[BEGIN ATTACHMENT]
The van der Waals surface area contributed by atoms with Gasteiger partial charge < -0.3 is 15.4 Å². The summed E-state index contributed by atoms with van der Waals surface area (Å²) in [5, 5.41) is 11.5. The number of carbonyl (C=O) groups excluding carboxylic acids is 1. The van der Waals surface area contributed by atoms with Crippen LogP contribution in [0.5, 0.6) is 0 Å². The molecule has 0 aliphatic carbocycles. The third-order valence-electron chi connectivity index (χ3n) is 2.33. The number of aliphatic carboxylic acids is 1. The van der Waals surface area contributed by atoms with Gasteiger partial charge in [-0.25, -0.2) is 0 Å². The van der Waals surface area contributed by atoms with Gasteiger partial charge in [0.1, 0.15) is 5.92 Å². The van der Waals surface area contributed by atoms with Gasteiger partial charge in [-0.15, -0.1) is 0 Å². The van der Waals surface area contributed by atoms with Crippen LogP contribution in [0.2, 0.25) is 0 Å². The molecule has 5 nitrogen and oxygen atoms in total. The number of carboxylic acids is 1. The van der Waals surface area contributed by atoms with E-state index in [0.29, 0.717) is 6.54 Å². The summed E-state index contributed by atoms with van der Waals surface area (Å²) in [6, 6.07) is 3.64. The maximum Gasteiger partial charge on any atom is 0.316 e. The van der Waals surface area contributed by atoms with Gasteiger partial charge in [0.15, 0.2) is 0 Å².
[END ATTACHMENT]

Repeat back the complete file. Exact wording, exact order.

The van der Waals surface area contributed by atoms with Gasteiger partial charge < -0.3 is 15.4 Å². The summed E-state index contributed by atoms with van der Waals surface area (Å²) in [5, 5.41) is 11.5. The number of carbonyl (C=O) groups excluding carboxylic acids is 1. The van der Waals surface area contributed by atoms with Crippen LogP contribution in [0.5, 0.6) is 0 Å². The molecule has 0 aliphatic carbocycles. The third-order valence-electron chi connectivity index (χ3n) is 2.33. The number of aliphatic carboxylic acids is 1. The van der Waals surface area contributed by atoms with Gasteiger partial charge in [-0.25, -0.2) is 0 Å². The van der Waals surface area contributed by atoms with Gasteiger partial charge in [0.1, 0.15) is 5.92 Å². The van der Waals surface area contributed by atoms with Gasteiger partial charge in [-0.15, -0.1) is 0 Å². The van der Waals surface area contributed by atoms with Crippen LogP contribution in [0.2, 0.25) is 0 Å². The molecule has 5 nitrogen and oxygen atoms in total. The number of carboxylic acids is 1. The van der Waals surface area contributed by atoms with E-state index in [0.29, 0.717) is 6.54 Å². The summed E-state index contributed by atoms with van der Waals surface area (Å²) in [6, 6.07) is 3.64. The maximum Gasteiger partial charge on any atom is 0.316 e. The van der Waals surface area contributed by atoms with Gasteiger partial charge in [0.15, 0.2) is 0 Å².